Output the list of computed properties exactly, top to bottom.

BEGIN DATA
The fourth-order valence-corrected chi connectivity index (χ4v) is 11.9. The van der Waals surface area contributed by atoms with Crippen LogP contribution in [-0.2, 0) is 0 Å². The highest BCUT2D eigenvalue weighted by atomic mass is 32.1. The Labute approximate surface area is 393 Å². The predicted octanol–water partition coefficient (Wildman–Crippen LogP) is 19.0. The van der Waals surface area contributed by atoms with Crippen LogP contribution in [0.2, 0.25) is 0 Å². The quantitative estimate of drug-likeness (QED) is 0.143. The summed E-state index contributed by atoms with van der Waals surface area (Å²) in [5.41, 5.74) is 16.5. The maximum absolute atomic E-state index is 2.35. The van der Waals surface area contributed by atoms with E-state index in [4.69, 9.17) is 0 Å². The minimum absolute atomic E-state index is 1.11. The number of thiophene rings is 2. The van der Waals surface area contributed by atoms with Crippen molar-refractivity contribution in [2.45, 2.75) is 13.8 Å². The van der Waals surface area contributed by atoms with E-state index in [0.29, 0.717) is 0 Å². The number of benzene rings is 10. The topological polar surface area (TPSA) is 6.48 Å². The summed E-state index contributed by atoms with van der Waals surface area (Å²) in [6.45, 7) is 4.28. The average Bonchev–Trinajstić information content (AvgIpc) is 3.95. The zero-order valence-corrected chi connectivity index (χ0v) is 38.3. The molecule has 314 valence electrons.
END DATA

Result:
The fourth-order valence-corrected chi connectivity index (χ4v) is 11.9. The van der Waals surface area contributed by atoms with Crippen LogP contribution in [-0.2, 0) is 0 Å². The highest BCUT2D eigenvalue weighted by atomic mass is 32.1. The Labute approximate surface area is 393 Å². The predicted octanol–water partition coefficient (Wildman–Crippen LogP) is 19.0. The van der Waals surface area contributed by atoms with Crippen LogP contribution in [0.2, 0.25) is 0 Å². The quantitative estimate of drug-likeness (QED) is 0.143. The summed E-state index contributed by atoms with van der Waals surface area (Å²) in [5.41, 5.74) is 16.5. The maximum absolute atomic E-state index is 2.35. The van der Waals surface area contributed by atoms with E-state index in [4.69, 9.17) is 0 Å². The minimum absolute atomic E-state index is 1.11. The number of thiophene rings is 2. The van der Waals surface area contributed by atoms with Crippen molar-refractivity contribution in [2.45, 2.75) is 13.8 Å². The van der Waals surface area contributed by atoms with E-state index in [0.29, 0.717) is 0 Å². The number of benzene rings is 10. The topological polar surface area (TPSA) is 6.48 Å². The summed E-state index contributed by atoms with van der Waals surface area (Å²) in [6.45, 7) is 4.28. The average Bonchev–Trinajstić information content (AvgIpc) is 3.95. The zero-order valence-corrected chi connectivity index (χ0v) is 38.3. The molecule has 314 valence electrons.